Nasdaq may ultimately attract takeover offers because its stock is so cheap, according to William Karsh, former chief operating officer at Jersey City, New Jersey-based Direct Edge Holdings LLC, the third-largest U.S. equity exchange.
“They’re there to be acquired,” he said.
Options traders betting on larger share moves are pushing up prices for Nasdaq contracts at the fastest rate in five years. Implied volatility, the key gauge of option prices, for at-the-money options expiring in 30 days has surged to 43.08 from 22.9 on Feb. 4, the steepest eight-day gain since August 2005, according to data compiled by Bloomberg.
Nasdaq skew, a measure of prices for puts to sell versus calls to buy, tumbled to the lowest level since July 2007 today, exceeding yesterday’s 19-month low, as investors paid more for bullish positions. Call volume soared Feb. 9 to a one-year high of 16,422 contracts, enough to buy 1.64 million shares if all contracts were exercised.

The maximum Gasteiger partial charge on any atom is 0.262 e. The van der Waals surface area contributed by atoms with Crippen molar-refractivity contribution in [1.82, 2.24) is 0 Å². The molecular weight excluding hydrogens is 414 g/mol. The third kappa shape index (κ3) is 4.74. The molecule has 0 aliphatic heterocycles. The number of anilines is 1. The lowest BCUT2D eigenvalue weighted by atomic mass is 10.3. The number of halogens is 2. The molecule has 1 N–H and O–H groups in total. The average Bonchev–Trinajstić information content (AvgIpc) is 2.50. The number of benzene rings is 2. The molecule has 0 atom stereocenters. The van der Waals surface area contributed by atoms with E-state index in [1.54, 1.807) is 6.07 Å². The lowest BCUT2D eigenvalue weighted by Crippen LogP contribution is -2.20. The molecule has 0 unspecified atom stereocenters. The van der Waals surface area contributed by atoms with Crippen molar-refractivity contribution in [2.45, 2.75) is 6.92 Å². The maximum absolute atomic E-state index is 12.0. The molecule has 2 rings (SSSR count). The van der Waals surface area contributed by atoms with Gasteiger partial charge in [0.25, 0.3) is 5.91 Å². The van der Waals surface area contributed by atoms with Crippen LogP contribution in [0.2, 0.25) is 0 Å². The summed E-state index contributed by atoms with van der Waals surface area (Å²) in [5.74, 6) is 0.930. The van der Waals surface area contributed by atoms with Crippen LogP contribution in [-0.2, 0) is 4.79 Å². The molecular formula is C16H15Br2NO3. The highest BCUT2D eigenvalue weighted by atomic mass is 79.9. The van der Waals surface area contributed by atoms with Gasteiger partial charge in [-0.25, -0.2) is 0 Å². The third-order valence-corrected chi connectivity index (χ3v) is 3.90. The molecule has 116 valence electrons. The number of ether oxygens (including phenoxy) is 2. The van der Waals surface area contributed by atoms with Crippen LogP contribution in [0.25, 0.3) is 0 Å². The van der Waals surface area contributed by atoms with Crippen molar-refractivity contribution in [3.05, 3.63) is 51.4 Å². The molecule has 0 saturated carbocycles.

“People expect a big move in the stock, and it looks more bullish than bearish,” said Ophir Gottlieb, head of client services at Livevol Inc., a San Francisco-based provider of options market analytics.
An exchange buying Nasdaq would have to take on more debt relative to equity than any other bourse that isn’t already in merger talks. Nasdaq had borrowings equal to 49 percent of its common equity, data compiled by Bloomberg show. The industry average is 18 percent.
CBOE doesn’t have any debt, the data show.